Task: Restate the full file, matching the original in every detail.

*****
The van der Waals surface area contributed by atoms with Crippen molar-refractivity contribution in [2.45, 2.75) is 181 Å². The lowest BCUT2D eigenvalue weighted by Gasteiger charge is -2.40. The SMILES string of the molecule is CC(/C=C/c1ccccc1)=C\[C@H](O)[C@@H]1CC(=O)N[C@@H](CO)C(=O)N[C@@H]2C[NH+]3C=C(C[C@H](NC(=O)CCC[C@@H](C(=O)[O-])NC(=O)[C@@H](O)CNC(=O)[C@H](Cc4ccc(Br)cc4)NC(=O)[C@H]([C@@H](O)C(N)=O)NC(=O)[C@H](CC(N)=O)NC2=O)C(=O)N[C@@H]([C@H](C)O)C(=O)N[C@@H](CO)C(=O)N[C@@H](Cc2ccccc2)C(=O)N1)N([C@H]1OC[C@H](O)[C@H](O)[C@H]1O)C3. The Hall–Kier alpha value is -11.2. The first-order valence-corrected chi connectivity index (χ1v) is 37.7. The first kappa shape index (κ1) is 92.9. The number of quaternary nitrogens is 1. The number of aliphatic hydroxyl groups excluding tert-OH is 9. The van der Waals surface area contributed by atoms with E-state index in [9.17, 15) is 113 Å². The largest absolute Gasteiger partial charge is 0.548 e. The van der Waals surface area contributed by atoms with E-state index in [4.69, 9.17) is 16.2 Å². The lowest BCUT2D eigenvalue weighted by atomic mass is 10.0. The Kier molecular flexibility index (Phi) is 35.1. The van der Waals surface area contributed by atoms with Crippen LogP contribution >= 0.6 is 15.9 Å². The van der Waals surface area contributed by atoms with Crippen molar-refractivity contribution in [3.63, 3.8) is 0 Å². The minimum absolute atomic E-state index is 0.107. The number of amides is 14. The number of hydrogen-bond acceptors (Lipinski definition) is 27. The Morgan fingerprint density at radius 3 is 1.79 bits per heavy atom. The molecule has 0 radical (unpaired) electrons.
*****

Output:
The van der Waals surface area contributed by atoms with Crippen molar-refractivity contribution in [2.45, 2.75) is 181 Å². The lowest BCUT2D eigenvalue weighted by Gasteiger charge is -2.40. The SMILES string of the molecule is CC(/C=C/c1ccccc1)=C\[C@H](O)[C@@H]1CC(=O)N[C@@H](CO)C(=O)N[C@@H]2C[NH+]3C=C(C[C@H](NC(=O)CCC[C@@H](C(=O)[O-])NC(=O)[C@@H](O)CNC(=O)[C@H](Cc4ccc(Br)cc4)NC(=O)[C@H]([C@@H](O)C(N)=O)NC(=O)[C@H](CC(N)=O)NC2=O)C(=O)N[C@@H]([C@H](C)O)C(=O)N[C@@H](CO)C(=O)N[C@@H](Cc2ccccc2)C(=O)N1)N([C@H]1OC[C@H](O)[C@H](O)[C@H]1O)C3. The Hall–Kier alpha value is -11.2. The first-order valence-corrected chi connectivity index (χ1v) is 37.7. The first kappa shape index (κ1) is 92.9. The number of quaternary nitrogens is 1. The number of aliphatic hydroxyl groups excluding tert-OH is 9. The van der Waals surface area contributed by atoms with E-state index in [9.17, 15) is 113 Å². The largest absolute Gasteiger partial charge is 0.548 e. The van der Waals surface area contributed by atoms with E-state index in [4.69, 9.17) is 16.2 Å². The lowest BCUT2D eigenvalue weighted by atomic mass is 10.0. The Kier molecular flexibility index (Phi) is 35.1. The van der Waals surface area contributed by atoms with Crippen LogP contribution >= 0.6 is 15.9 Å². The van der Waals surface area contributed by atoms with Crippen molar-refractivity contribution in [3.63, 3.8) is 0 Å². The minimum absolute atomic E-state index is 0.107. The number of amides is 14. The number of hydrogen-bond acceptors (Lipinski definition) is 27. The Morgan fingerprint density at radius 3 is 1.79 bits per heavy atom. The molecule has 0 radical (unpaired) electrons.